RHP Gibson takes lead in race for fifth starting spot
By Brian Murphy St. Paul Pioneer Press FORT MYERS, Fla. -- The Twins' starting rotation came into sharper focus Tuesday, which only complicates Scott Diamond's fate as Minnesota struggles to find a place for the proven left-hander. Diamond allowe...
By Brian Murphy
St. Paul Pioneer Press
FORT MYERS, Fla. - The Twins’ starting rotation came into sharper focus Tuesday, which only complicates Scott Diamond’s fate as Minnesota struggles to find a place for the proven left-hander.
Diamond allowed the only run in a 4-1 victory over Baltimore at Hammond Stadium, working the middle three innings among a trio of Twins starters who combined to six-hit the Orioles.
More effective was Kyle Gibson, who tightened his grip on the fifth spot in the rotation by closing the game with three scoreless innings. Gibson lowered his earned-run average to 2.20 compared to Diamond’s 5.29.
Diamond, who won 12 games for the Twins as a rookie in 2012, sounded amenable to an unlikely move to the bullpen. He is out of contract options and would have to be removed from the 40-man roster and exposed to waivers before being demoted to Triple-A Rochester, something manager Ron Gardenhire wants to avoid.
“I don’t want to see him in the minor leagues,” Gardenhire said after the game. “I think he should be in the big leagues pitching somewhere. If it doesn’t work out here, I wish he would end up in another big-league uniform. I think he deserves that.
“He’s pitched well enough in this camp. We’ve got number issues and some tough decisions here. We’ll see how they turn out.”
Gardenhire’s comments and the roster crunch indicate the Twins will try to trade Diamond before finalizing their 25-man Opening Day roster on Sunday.
Meanwhile, Gibson is confident and pitching more effectively as camp winds down. The hard-throwing sinkerballer has only allowed only one earned run in his past 10„ innings.
“I think I’ve been pretty satisfied,” said the 2009 first-round draft choice out of Missouri. “I’ve made the adjustments I wanted to make. I’ve been more aggressive, making more quality pitches in the zone and not working behind. Mentally, I’m just better prepared.”
More than two years removed from Tommy John surgery in September 2011, Gibson has been able to let it fly naturally instead of overthrowing or worrying about the consequences.
“Gibby’s been great. He’s been good all through camp,” Gardenhire said. “He’s got a great angle going. The biggest thing is not overthrowing. The ball’s coming out of his hand really nice with a lot of movement. He’s done everything he was supposed to do here.”
Gibson is on track to secure the No. 5 spot behind Pelfrey and Kevin Correia, with Ricky Nolasco and Phil Hughes at the top of the rotation.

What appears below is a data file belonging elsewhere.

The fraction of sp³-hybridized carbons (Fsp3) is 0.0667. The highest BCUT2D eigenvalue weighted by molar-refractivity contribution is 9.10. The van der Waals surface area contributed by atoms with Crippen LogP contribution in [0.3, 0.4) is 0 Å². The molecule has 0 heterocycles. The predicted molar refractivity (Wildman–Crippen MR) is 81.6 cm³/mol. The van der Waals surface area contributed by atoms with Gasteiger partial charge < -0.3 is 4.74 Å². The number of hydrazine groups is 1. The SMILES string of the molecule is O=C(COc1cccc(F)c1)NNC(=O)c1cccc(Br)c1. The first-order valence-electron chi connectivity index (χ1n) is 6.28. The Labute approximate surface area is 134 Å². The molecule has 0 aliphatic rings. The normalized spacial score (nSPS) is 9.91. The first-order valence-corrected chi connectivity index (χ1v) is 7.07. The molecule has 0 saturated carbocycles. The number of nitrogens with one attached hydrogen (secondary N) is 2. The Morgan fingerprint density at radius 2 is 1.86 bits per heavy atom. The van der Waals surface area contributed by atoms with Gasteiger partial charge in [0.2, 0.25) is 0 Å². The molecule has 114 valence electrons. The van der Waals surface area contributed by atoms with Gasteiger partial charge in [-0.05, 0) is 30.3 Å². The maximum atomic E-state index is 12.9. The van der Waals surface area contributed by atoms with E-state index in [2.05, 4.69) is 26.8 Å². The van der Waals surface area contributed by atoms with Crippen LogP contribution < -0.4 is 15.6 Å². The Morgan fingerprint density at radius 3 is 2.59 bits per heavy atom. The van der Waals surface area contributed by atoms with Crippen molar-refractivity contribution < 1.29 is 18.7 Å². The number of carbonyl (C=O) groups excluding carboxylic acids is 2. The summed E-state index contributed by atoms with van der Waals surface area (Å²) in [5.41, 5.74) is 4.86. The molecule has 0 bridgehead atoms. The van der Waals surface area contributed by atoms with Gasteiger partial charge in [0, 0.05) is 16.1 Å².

The Twins hoped to get five or six innings out of Gibson in his final spring start. However, rain that scuttled Pelfrey’s start Monday against Tampa Bay left the minor-league fields unplayable, forcing the right-hander to get in his work against Baltimore.
Pelfrey was solid, allowing just two singles while striking out four in three innings. He also induced three groundouts, including a double play ball that snuffed an Orioles threat in the second. He acknowledged feeling “out of sync in the bullpen” because of the extra day’s rest, which Pelfrey blamed for falling behind during a 25-pitch first inning that netted three strikeouts.
“Fastballs that were all balls; their chasing helped,” he said. “I thought after that it got a lot better. I thought (the ball) was down for the most part, which is good.”
Pelfrey will throw a light bullpen Thursday before coming back on three days’ rest to start Saturday’s spring finale against Boston.
Almost two years removed from Tommy John surgery himself, Pelfrey is entering a tell-tale season for pitchers who have come back from the reconstructive elbow procedure. His feel and command returned late last year, but Pelfrey yearns to be a season-long contributor to a revamped Twins rotation.
“Everybody always says the second year is the big year, so hopefully this will be a good one,” he said. “I feel good. Obviously I’m going to take advantage of my last start and continue to build up arm strength and refine some things. With one left I’m pleased with where I’m at right now.”
The starting trio did not need much run support. Trevor Plouffe and Chris Colabello sandwiched RBI doubles around run-scoring singles by Joe Mauer and Oswaldo Arcia. The game was played in a brisk 2 hours, 14 minutes.
“They all were crisp,” Gardenhire said of his pitchers. “Threw the ball really, really well. We played some really good defense out there, too. I think they go hand in hand. When the game’s moving along and guys are throwing the ball over the plate, your defense seems to be into it and today it was.”
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